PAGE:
We thought that we knew the story. Mike Tyson was an unstoppable force, a knockout machine so fearsome that he seemed to win many of his fights before they even began as his terrified opponents stared at him through saucer-sized, fearful eyes. Then Buster Douglas came along and Tyson looked less like an all-time great and more like the neighborhood bully who finally met someone who was not afraid of him.
We thought that we knew the story. John Elway and the Denver Broncos could never win the big one. Elway had a rocket arm and nimble feet but he was destined to come up short in the Super Bowl. Then Terrell Davis arrived, Coach Mike Shanahan tinkered with the offense and Elway won back to back Super Bowls as a stirring coda to a Hall of Fame career.
We thought that we knew the story. The 2007 New England Patriots seemed to be the ultimate team of destiny, a squad that had recently won three Super Bowls in four years, had just completed the first 16-0 regular season in NFL history and was now poised to finish 19-0 by winning a fourth Super Bowl. Then Eli Manning and the New York Giants pulled off perhaps the biggest upset in Super Bowl history.
We thought that we knew the story. Tiger Woods was destined to shatter Jack Nicklaus' record for major championships, while Phil Mickelson was a talented but flawed player whose reckless approach would inevitably lead to thrilling moments followed by baffling choke jobs. The same thing was true of Woods that used to be said of Nicklaus: He knew that he was the best, his opponents knew that he was the best and he knew that his opponents knew. Woods never came from behind to win a major championship but he never needed to come from behind because he usually had lapped the field by Sunday. Chess Grandmasters once spoke of "Fischer Fear," referring to the way that Bobby Fischer intimidated other great players to such an extent that those players performed far below their normal standard against him; for many years it seemed like golf's best players suffered from "Woods Fear," collapsing down the stretch of tournaments at the mere sight of Woods prowling the back nine. Then Woods' personal life crashed--literally and figuratively--and he struggled to regain his former dominance; Woods may still believe that he is the best (or he may doubt that at some level, which could be part of his problem) but it is clear that his competitors no longer suffer from "Woods Fear."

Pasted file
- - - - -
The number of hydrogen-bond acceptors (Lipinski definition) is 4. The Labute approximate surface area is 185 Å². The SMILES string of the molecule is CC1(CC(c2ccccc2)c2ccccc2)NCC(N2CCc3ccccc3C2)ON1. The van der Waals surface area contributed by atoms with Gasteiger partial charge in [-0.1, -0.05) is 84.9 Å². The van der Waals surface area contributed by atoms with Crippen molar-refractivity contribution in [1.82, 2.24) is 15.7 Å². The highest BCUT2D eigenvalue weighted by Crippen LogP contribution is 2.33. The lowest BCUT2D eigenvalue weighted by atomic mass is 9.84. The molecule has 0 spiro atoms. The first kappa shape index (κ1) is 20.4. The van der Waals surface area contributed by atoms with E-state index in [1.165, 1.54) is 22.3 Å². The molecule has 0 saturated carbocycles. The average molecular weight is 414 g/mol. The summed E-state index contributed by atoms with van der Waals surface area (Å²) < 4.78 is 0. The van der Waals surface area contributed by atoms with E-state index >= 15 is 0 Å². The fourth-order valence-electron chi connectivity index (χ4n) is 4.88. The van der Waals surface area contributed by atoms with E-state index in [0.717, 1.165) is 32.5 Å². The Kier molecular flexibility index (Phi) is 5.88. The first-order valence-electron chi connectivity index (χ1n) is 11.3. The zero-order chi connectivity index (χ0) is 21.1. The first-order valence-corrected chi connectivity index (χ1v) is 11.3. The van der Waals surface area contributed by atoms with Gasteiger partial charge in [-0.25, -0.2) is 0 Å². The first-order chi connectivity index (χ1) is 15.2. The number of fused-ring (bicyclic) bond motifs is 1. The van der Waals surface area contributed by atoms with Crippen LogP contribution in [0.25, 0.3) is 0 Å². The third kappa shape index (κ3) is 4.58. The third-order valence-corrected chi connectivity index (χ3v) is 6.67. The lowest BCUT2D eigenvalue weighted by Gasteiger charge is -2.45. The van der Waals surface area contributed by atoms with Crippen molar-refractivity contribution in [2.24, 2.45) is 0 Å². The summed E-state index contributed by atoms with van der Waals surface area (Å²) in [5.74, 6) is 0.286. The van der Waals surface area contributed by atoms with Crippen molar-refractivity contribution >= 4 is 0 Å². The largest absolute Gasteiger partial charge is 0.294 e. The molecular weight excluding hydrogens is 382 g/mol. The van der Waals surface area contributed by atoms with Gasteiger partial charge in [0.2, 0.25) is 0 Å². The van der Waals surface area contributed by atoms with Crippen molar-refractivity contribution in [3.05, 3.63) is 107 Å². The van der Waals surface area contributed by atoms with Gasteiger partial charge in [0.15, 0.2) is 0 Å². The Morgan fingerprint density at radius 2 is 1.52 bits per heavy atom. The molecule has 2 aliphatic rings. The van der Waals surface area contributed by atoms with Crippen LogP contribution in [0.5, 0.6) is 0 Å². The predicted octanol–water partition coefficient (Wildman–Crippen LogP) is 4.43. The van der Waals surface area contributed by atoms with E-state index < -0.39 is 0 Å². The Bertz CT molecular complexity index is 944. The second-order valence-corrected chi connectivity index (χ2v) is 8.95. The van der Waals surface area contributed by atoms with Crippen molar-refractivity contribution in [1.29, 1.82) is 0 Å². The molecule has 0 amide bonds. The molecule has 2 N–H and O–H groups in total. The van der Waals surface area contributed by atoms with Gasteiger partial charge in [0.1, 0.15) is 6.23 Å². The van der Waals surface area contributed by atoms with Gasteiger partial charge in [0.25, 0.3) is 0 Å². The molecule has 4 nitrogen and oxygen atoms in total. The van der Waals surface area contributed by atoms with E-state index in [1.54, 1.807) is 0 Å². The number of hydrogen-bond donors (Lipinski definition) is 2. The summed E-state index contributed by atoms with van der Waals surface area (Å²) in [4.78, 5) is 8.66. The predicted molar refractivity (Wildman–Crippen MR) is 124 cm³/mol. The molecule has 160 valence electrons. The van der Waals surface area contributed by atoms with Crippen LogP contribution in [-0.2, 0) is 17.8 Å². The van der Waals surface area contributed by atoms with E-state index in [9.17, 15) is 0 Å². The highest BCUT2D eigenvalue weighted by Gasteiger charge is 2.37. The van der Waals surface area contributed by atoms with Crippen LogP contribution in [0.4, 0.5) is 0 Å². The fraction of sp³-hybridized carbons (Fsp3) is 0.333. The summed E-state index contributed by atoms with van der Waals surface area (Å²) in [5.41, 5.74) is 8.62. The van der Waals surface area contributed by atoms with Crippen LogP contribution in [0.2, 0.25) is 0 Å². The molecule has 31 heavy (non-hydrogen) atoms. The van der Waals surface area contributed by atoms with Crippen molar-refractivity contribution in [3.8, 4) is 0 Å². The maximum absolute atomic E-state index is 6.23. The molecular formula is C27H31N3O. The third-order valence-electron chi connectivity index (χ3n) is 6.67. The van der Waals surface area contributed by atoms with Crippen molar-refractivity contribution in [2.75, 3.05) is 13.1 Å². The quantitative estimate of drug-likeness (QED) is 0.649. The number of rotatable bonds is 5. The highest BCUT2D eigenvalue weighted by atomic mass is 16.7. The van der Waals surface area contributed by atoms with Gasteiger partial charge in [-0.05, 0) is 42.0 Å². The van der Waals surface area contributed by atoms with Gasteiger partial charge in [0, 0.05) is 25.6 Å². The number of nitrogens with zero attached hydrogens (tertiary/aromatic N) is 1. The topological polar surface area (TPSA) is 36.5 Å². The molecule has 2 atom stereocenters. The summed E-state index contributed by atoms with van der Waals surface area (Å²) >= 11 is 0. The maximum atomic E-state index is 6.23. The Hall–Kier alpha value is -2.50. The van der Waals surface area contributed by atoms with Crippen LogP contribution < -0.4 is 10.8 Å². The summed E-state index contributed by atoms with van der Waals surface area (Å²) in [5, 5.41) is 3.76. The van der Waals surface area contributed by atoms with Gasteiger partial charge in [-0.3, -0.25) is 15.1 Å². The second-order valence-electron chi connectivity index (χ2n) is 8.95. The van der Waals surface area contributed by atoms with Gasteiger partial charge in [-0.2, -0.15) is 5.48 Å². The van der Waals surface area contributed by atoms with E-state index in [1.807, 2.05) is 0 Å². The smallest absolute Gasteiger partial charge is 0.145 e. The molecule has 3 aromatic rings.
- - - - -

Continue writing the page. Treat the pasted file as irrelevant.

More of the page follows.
Meanwhile, Mickelson--whose personal life seems to be the steady and grounded opposite of his free-swinging playing style--has figured out how to seize the big moments on Sunday at major championships as opposed to shrinking from those moments. Mickelson has won more majors since 2004 (five) than any golfer except for Woods (six) and he seems to be getting better with age, while Woods' game does not seem to be aging well; Woods used to be the ultimate finisher but in his past several majors he has started strongly only to falter down the stretch and it is unclear if the problem is physical, mental or some combination of both factors. It is a tribute to Woods' former greatness that despite his recent drought he still has won more majors in the past nine years than anyone else (and more than Mickelson has won in his entire career) but unless Woods undergoes some kind of revival the narrative of his career--and of his rivalry with Mickelson--will be much different than anyone could have imagined as recently as that fateful Thanksgiving weekend in 2009 when Woods' private life became a source of public mockery and derision.
The great thing about sports is that competition is the ultimate unscripted drama. We may think that we know the characters and we may think that we know the stories but people can change their lives and write new, previously unimaginable tales.